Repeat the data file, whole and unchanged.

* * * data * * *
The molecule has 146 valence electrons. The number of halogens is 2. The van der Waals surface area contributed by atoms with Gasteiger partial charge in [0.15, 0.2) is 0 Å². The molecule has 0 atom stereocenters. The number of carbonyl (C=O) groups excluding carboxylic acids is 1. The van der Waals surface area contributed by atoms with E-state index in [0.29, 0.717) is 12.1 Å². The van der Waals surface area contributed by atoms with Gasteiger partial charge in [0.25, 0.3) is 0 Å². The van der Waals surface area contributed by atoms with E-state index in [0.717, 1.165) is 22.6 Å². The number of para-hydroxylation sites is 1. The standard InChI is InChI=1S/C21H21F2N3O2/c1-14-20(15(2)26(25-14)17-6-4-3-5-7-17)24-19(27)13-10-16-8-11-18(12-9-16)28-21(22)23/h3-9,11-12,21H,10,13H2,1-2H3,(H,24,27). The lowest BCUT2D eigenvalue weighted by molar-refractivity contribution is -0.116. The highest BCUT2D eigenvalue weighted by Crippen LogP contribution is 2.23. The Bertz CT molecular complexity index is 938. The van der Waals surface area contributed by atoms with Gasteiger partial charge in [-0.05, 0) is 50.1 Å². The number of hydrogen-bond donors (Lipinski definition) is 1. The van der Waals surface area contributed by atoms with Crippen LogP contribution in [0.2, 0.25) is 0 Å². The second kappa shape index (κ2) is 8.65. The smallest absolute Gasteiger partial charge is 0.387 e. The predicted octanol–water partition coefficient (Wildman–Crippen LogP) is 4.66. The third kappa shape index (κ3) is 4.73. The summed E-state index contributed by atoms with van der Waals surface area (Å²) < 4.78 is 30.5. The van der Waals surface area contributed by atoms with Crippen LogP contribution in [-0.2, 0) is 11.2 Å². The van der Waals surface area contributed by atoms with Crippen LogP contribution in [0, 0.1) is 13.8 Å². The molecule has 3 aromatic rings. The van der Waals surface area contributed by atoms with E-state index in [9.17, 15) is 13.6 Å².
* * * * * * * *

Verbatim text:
The molecule has 146 valence electrons. The number of halogens is 2. The van der Waals surface area contributed by atoms with Gasteiger partial charge in [0.15, 0.2) is 0 Å². The molecule has 0 atom stereocenters. The number of carbonyl (C=O) groups excluding carboxylic acids is 1. The van der Waals surface area contributed by atoms with E-state index in [0.29, 0.717) is 12.1 Å². The van der Waals surface area contributed by atoms with Gasteiger partial charge in [0.25, 0.3) is 0 Å². The van der Waals surface area contributed by atoms with E-state index in [0.717, 1.165) is 22.6 Å². The number of para-hydroxylation sites is 1. The standard InChI is InChI=1S/C21H21F2N3O2/c1-14-20(15(2)26(25-14)17-6-4-3-5-7-17)24-19(27)13-10-16-8-11-18(12-9-16)28-21(22)23/h3-9,11-12,21H,10,13H2,1-2H3,(H,24,27). The lowest BCUT2D eigenvalue weighted by molar-refractivity contribution is -0.116. The highest BCUT2D eigenvalue weighted by Crippen LogP contribution is 2.23. The Bertz CT molecular complexity index is 938. The van der Waals surface area contributed by atoms with Gasteiger partial charge in [-0.05, 0) is 50.1 Å². The number of hydrogen-bond donors (Lipinski definition) is 1. The van der Waals surface area contributed by atoms with Crippen LogP contribution in [0.2, 0.25) is 0 Å². The second kappa shape index (κ2) is 8.65. The smallest absolute Gasteiger partial charge is 0.387 e. The predicted octanol–water partition coefficient (Wildman–Crippen LogP) is 4.66. The third kappa shape index (κ3) is 4.73. The summed E-state index contributed by atoms with van der Waals surface area (Å²) < 4.78 is 30.5. The van der Waals surface area contributed by atoms with Crippen LogP contribution in [-0.2, 0) is 11.2 Å². The van der Waals surface area contributed by atoms with Crippen LogP contribution in [0, 0.1) is 13.8 Å². The molecule has 3 aromatic rings. The van der Waals surface area contributed by atoms with E-state index in [9.17, 15) is 13.6 Å².